|Living with Adult ADHD||ADHD in Women||Apps & Tools|
|Signs & Symptoms||Health & Sleep||Time Management|
|First 100 Days||ADHD at Work||Relationships|
|ADHD Parenting Home||Parenting Strategies||ADHD Teens|
|Oppositional Defiant||Health & Nutrition||Social Skills|
|Discipline Fixes||Sleep||Organization Skills|
|ADHD Treatment Home||Natural Treatments||Treating Kids|
|Medications||Diet & Nutrition||Treating Kids Naturally|
|Medication Reviews||Side Effects||First 100 Days|
|Learning Home||Homework Help||Learning Disabilities|
|School Accommodations||Organization Skills||Teachers' Guide|
|IEP/504 Plan||Behavior at School||High School|
|ADHD Symptoms Home||Self-Tests||ADHD in Women|
|ADHD Symptoms||Related Conditions||Diagnosing Kids|
|Types of ADHD||Diagnosing ADD||Dealing with Diagnosis|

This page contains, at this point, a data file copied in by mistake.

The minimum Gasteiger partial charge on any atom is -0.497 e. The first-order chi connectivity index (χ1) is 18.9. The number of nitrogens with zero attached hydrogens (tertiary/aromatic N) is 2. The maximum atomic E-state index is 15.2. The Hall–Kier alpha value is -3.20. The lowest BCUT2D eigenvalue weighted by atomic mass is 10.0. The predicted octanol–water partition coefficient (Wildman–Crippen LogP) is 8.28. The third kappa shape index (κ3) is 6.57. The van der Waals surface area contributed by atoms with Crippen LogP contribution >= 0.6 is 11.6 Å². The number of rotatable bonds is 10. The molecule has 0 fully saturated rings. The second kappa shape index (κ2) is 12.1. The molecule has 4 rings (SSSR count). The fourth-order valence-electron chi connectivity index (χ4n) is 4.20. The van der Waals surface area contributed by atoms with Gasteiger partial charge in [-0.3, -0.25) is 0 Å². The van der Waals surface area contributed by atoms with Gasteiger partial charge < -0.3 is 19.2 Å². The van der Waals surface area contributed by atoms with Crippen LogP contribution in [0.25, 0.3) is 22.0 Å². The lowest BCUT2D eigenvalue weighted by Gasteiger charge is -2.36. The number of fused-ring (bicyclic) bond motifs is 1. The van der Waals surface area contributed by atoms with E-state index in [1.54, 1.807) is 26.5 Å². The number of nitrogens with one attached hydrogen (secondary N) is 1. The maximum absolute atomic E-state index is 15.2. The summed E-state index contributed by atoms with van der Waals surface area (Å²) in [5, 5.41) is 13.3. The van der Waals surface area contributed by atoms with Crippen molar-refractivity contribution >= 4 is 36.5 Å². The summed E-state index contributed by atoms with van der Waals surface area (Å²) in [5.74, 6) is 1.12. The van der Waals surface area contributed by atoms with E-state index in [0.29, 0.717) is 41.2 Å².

|Give a Gift|
Can I Request a Higher Dose of My ADHD Medicine?
"I take a stimulant for ADHD, and I think I need a higher dose. I was diagnosed by a psychologist, and my doctor seemed cautious about prescribing this medication. How can I talk with him about raising my dose without his thinking that I’m an addict?"
The correct dose of any stimulant medication is not based on age or body weight, but on how quickly an individual absorbs the medication into the bloodstream. Traditionally, one starts at a low dose. This is increased about once a week until it reaches an effective level.
It’s rare that the first dose is the right one for an ADDer. Share this information with your family physician. (You might also show him my response to your question.) If this does not work, find a physician who is more experienced in treating ADHD.
Larry Silver, M.D., is the author of Dr. Larry Silver's Advice to Parents on AD/HD and The Misunderstood Child: Understanding and Coping with Your Child's Learning Disabilities. He is also a clinical professor of psychiatry at Georgetown Medical Center in Washington, D.C.